But, God’s Incarnation in the human person of Jesus and the sending of the Spirit calls us to a radically different vision of reality. Smith describes this as an “ontology of intimacy or care.” This simply means that God is not a distant stranger to his creation, but is intimately present within it, his presence holding it all together and sustaining its life. Along these lines, both St Augustine and CS Lewis describe miracles, not as unusual events, but as moments of increased intensity in what God is doing all the time — always creating and restoring. This truth has radical implications for how we see the world and how we experience God’s presence within it. In this view, God is everywhere and always at work in every detail of our lives, in every conversation, and in the beauty of His creation. As John says, the light and life of humanity has come to the world he created; not as a visitor but as the intimate and ever-present creator. May this truth shape the rhythms of your life this week.
Blessings, Rev Jonny Grant

“Jesus performed many other signs in the presence of his disciples, which are not recorded in this book. But these are written that you may believe that Jesus is the Messiah, the Son of God, and that by believing you may have life in his name.” John 20:30-31
In my final year of high school, our senior sports teams went on a playing tour of South America. For a group of kiwi guys who had barely left God’s Own country before then, this was an odyssey of epic proportions, taking in new places and people. I remember one night, in particular, in the hills behind Chile’s capital city, Santiago. A few of us were invited for dinner at our host’s house. Unknown to us, his father was a high-ranking government diplomat, a job that had fed his lifelong hobby as an explorer and collector of exotic artifacts. Walking through their front door was like entering a scene from Raiders of the Lost Ark. It took our breath away and the rest of the night was spent exploring this house full of mysteries, an experience that left an indelible mark in our memories.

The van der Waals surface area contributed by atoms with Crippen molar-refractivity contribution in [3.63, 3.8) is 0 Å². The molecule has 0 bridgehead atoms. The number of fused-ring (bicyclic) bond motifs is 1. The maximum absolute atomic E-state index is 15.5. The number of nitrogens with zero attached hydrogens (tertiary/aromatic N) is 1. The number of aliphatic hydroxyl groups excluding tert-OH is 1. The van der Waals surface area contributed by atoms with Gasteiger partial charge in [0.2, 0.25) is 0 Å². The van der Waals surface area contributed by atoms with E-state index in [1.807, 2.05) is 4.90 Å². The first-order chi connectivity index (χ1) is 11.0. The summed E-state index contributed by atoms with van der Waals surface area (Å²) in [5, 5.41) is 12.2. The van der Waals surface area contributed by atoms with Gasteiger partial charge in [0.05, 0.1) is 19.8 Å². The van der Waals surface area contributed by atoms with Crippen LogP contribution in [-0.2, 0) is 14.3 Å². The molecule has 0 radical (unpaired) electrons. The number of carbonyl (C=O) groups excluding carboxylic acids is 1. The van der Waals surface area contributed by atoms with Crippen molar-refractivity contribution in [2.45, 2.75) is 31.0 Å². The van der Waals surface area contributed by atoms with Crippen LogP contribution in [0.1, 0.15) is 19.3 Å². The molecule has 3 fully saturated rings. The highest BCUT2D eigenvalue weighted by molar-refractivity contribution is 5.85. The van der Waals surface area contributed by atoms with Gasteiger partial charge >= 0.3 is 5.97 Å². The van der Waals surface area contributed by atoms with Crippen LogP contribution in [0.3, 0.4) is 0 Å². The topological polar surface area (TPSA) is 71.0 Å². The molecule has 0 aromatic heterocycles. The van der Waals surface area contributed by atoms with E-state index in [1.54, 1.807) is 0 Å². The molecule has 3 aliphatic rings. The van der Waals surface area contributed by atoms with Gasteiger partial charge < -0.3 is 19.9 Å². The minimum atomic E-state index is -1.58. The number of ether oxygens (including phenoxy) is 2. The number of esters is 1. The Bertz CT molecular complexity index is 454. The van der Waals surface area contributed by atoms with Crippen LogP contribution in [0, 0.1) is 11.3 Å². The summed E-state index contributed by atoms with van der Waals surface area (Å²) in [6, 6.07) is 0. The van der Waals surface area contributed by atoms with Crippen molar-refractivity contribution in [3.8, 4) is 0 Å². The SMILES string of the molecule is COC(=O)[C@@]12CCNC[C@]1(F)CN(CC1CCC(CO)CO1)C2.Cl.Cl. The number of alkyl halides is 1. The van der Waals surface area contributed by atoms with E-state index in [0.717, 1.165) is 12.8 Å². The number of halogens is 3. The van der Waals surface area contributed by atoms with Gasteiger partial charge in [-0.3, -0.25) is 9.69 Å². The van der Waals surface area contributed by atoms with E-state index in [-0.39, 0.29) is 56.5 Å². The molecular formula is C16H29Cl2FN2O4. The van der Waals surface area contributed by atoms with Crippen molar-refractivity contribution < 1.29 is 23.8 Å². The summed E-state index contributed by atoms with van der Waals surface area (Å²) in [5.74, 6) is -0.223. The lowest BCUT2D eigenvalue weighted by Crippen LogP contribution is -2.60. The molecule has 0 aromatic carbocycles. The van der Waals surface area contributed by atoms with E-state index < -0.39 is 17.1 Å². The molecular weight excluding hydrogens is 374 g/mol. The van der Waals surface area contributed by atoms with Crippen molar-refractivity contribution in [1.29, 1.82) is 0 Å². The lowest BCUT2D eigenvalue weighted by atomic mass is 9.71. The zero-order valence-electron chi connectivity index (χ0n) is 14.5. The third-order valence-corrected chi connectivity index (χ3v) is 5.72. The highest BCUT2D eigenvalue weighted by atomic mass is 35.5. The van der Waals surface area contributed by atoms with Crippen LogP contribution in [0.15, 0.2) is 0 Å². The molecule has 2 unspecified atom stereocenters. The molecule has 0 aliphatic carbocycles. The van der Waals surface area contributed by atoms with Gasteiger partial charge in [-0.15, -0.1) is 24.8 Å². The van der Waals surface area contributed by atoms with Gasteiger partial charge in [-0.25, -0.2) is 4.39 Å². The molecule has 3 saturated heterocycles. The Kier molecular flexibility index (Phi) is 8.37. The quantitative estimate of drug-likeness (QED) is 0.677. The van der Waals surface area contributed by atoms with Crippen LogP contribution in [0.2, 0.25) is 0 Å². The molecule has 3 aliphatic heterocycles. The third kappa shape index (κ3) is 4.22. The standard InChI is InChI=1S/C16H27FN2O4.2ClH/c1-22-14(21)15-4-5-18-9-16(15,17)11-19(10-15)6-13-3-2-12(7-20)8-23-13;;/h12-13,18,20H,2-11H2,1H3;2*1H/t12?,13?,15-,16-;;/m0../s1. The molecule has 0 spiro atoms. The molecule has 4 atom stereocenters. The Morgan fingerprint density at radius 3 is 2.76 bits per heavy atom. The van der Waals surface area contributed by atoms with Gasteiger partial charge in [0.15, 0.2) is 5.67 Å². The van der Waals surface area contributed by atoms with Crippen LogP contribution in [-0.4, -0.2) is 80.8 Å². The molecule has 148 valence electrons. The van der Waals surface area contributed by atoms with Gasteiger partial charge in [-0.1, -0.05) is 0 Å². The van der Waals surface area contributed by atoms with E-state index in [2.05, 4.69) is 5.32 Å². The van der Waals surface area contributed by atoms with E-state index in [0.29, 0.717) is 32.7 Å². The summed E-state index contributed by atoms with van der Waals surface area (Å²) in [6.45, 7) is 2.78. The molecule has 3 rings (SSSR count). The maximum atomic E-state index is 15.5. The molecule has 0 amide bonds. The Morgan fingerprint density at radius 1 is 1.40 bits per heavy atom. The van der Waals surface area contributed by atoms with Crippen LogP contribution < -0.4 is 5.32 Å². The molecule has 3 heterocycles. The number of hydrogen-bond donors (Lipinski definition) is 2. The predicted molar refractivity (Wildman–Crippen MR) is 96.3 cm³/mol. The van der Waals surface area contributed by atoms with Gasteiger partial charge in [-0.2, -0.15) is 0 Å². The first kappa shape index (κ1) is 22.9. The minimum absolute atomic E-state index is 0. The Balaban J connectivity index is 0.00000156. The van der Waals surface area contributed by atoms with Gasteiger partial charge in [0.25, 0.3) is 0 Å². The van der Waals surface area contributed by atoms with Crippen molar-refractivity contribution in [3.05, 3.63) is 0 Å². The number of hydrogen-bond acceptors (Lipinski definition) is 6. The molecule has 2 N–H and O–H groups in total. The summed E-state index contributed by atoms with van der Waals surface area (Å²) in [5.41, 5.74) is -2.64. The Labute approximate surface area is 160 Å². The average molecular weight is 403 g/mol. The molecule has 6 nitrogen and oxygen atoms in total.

The Fourth Gospel is described by observers in a similar light. It is one of the earliest accounts of Jesus’ life, written by the disciple Jesus loved. It may be the intimacy of this perspective which gives it both profound simplicity, as well as unique depth and mystery. It’s been famously described as safe enough for a child to bathe in, and deep enough for an elephant to swim in! Although we will take breaks along the way, today we’re embarking on a journey into John’s Gospel, this house full of mysteries. So, I encourage you to make this wonderful book your travelling companion over the coming months. To put it at the center of your times with God, your prayers, and your small group discussions.
John’s Gospel has a number of characteristics that are distinctive from the other three Gospels, both in its approach and ideas. For instance, Matthew, Mark and Luke (the Synoptic Gospels) develop the story of Jesus through “suspense storytelling”. The full revelation of who Jesus is slowly emerges as his disciples grapple with their mysterious and unpredictable leader. Who is this man who even the waves obey and who can raise a dead and decaying Lazarus? In contrast, John starts his Gospel with the knockout punch. In his opening poem, which we’re exploring today, John says the Creator, the Word who hovered over the deep in the beginning, has come to his creation in the person of Jesus. The rest of the Gospel leads us further into this unimaginable reality.
One author describes this opening poem as being like a long and elaborate driveway that prepares us for our arrival at a grand estate — a house that is both of epic proportions and full of mysteries. So, join us over the coming months as we enter into the Fourth Gospel according to John.

Blessings,
Rev Jonny Grant